About noon on Feb. 28, 1953, two men burst into their favorite pub, a scruffy spot called The Eagle near their Cambridge University laboratory. As people sipped their beers and forked down shepherd's pie, one of the men gleefully announced: "We have discovered the secret of life."
The scene - which played out 50 years ago this week - is one of the most famous of 20th- century science. It marked the conclusion to an intellectual footrace to find the structure of deoxyribonucleic acid, better known as DNA.
Playing with a crude cardboard model of the DNA molecule, Francis Crick, a 36-year- old Englishman, and his 24- year-old American partner, James Watson, had puzzled out DNA's now-familiar double helix early that day.
Their discovery solved the fundamental mystery of heredity, how everything from eye color to crippling disease can be passed through generations.
A half-century later, historians are still filling in the details of the story behind the discovery and resurrecting old questions about who should get credit. In a tale that turns out to be as twisted as the strands of the double helix itself, the role played by a little-known chemist, Rosalind Franklin, is getting new attention.
In a biography published in October, author Brenda Maddox shows how Franklin's photographs and measurements of the molecule, which Watson and Crick acquired secretly, led them to a Nobel Prize. The book raises anew questions about whether the pair went too far and if Franklin's contributions were adequately recognized.
"Rosalind seemed doomed to remain the invisible woman in many minds, the faceless nurse who hands the surgeon the scalpel," Maddox wrote.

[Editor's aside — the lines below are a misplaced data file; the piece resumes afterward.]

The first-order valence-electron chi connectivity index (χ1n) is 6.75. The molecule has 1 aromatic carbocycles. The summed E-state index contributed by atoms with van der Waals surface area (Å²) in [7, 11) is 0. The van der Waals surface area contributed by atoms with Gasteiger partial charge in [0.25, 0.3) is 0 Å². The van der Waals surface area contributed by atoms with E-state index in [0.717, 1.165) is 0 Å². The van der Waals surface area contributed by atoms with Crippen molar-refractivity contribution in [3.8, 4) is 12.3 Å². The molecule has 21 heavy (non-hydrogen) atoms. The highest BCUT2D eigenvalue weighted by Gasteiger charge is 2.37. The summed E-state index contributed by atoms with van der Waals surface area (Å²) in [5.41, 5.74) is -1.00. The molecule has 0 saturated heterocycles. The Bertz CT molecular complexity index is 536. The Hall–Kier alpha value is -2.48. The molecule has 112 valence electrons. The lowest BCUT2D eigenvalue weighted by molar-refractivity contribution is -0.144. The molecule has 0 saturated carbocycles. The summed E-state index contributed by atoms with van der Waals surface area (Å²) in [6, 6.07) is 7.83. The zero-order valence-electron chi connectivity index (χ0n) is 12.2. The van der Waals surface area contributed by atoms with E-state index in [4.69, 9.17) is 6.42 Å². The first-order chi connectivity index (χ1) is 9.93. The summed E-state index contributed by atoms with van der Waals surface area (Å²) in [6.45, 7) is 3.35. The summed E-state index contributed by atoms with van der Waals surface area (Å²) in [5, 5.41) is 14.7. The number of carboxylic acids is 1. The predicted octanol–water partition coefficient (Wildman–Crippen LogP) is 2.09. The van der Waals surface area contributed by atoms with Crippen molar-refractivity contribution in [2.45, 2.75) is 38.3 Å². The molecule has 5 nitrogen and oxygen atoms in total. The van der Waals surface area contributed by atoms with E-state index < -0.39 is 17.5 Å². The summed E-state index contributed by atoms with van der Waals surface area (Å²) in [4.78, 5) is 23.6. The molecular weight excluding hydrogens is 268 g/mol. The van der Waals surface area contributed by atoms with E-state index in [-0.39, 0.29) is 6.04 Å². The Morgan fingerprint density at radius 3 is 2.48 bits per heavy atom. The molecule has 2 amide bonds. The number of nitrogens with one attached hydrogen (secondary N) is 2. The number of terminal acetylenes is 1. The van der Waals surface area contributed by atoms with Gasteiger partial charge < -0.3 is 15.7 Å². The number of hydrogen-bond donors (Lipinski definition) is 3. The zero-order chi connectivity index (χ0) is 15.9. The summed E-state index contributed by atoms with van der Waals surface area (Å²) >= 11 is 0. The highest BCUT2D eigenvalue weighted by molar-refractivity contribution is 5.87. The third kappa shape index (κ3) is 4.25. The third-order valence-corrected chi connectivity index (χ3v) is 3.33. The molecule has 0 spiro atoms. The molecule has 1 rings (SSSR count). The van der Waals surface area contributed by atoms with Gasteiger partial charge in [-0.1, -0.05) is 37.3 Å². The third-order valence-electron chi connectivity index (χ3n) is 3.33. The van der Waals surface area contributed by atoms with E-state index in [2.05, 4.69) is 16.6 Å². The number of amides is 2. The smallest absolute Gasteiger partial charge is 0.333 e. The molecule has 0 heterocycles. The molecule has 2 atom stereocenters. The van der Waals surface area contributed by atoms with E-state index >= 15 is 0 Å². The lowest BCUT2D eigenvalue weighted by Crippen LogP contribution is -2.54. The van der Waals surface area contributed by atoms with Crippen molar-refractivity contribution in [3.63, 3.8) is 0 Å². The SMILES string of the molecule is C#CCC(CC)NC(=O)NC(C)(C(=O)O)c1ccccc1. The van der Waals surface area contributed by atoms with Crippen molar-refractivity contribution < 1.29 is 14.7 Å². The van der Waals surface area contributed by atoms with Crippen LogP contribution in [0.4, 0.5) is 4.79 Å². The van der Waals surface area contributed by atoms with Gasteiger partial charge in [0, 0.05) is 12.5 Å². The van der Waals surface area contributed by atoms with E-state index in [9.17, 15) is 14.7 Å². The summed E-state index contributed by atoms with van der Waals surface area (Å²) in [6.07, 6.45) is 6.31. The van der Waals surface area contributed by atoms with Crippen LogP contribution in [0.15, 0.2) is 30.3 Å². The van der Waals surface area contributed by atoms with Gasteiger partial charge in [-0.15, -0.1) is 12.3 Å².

James Dewey Watson and Francis Harry Compton Crick met in October 1951 - and it was love at first sight.
"They apparently fell into a kind of intellectual crush on each other," wrote science historian Horace Freeland Judson in The Eighth Day of Creation: Makers of the Revolution in Biology.
Born in Northampton, England, Crick was known for his nonstop talking and stiletto-sharp intellect. He had little to show for it - only the mines he designed for the British Admiralty during World War II. But his Cambridge colleagues soon learned that he had an annoying way of swooping in and attempting to solve their scientific problems.
Watson, meanwhile, was an eccentric skirt-chaser from Chicago who loped across the manicured Cambridge lawns in untied tennis shoes and shorts - even in the winter. He mumbled and had a bad habit of staring. But he was no intellectual slouch, graduating from the University of Chicago with a degree in zoology at 19.
Both altered their careers after stumbling upon physicist Erwin Schrodinger's book What is Life?, which argued that genes were the essential stuff of life. Nobody really knew what genes were made of, though DNA was one possibility.
The book inspired Crick, at the relatively late age of 33, to abandon physics for biology and pursue a doctorate at Cambridge. Watson, too, had become obsessed with DNA after reading Schrodinger and went to Cambridge with hopes of unlocking the molecule's secrets.
Although the two were officially assigned to other things, unofficially they spent most of their time talking about DNA over tea in Room 103 of the Cavendish Laboratory or over lunch at The Eagle.
"I daydreamed about discovering the secret of the gene," Watson later wrote.
Discovered in 1869, DNA was considered only a bit player in genetics. Scientists thought proteins, which perform most essential tasks in the body, were most likely to be responsible for passing on hereditary traits. DNA appeared to be too simple a molecule to do that.
Among the handful of scientists interested in DNA was Linus Pauling at the California Institute of Technology, a chemist who went on to win two Nobel Prizes. He had an unorthodox approach to solving problems: he liked to build Tinkertoy-like models of molecules, rearranging the pieces until they fit.
Just before Watson arrived at Cambridge, the 50-year-old Pauling had used his toys to pull off a scientific coup, discovering that certain proteins had a corkscrew - or helix - shape.
Some scientists were speculating that DNA also might be helix-shaped. Watson, who saw DNA as the "most golden of all molecules," worried that Pauling might try to find out.